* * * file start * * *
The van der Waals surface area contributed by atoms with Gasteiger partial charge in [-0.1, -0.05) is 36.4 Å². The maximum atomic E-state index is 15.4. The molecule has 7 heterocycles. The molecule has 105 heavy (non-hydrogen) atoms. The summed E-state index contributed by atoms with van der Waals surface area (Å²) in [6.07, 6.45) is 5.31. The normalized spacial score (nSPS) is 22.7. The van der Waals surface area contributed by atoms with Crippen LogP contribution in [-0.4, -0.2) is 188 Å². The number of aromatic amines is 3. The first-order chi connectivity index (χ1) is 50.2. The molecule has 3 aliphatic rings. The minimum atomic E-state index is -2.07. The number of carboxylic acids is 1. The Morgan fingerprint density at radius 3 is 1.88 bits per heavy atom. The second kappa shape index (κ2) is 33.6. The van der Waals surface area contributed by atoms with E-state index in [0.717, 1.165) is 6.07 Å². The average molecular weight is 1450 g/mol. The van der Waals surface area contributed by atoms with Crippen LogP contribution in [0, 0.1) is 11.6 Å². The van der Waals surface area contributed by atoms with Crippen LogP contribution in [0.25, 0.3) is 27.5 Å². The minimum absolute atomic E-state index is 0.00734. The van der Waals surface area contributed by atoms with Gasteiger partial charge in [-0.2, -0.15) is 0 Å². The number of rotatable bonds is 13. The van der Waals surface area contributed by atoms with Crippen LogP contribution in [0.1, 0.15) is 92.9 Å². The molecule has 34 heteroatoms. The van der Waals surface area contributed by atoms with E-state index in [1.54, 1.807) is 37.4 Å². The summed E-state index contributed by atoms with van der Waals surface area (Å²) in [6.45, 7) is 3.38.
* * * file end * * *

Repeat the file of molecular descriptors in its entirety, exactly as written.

The van der Waals surface area contributed by atoms with Gasteiger partial charge in [-0.1, -0.05) is 36.4 Å². The maximum atomic E-state index is 15.4. The molecule has 7 heterocycles. The molecule has 105 heavy (non-hydrogen) atoms. The summed E-state index contributed by atoms with van der Waals surface area (Å²) in [6.07, 6.45) is 5.31. The normalized spacial score (nSPS) is 22.7. The van der Waals surface area contributed by atoms with Crippen LogP contribution in [-0.4, -0.2) is 188 Å². The number of aromatic amines is 3. The first-order chi connectivity index (χ1) is 50.2. The molecule has 3 aliphatic rings. The minimum atomic E-state index is -2.07. The number of carboxylic acids is 1. The Morgan fingerprint density at radius 3 is 1.88 bits per heavy atom. The second kappa shape index (κ2) is 33.6. The van der Waals surface area contributed by atoms with E-state index in [0.717, 1.165) is 6.07 Å². The average molecular weight is 1450 g/mol. The van der Waals surface area contributed by atoms with Crippen LogP contribution in [0, 0.1) is 11.6 Å². The van der Waals surface area contributed by atoms with Crippen LogP contribution in [0.25, 0.3) is 27.5 Å². The minimum absolute atomic E-state index is 0.00734. The van der Waals surface area contributed by atoms with Gasteiger partial charge in [-0.2, -0.15) is 0 Å². The number of rotatable bonds is 13. The van der Waals surface area contributed by atoms with Crippen LogP contribution in [0.1, 0.15) is 92.9 Å². The molecule has 34 heteroatoms. The van der Waals surface area contributed by atoms with E-state index in [1.54, 1.807) is 37.4 Å². The summed E-state index contributed by atoms with van der Waals surface area (Å²) in [6.45, 7) is 3.38.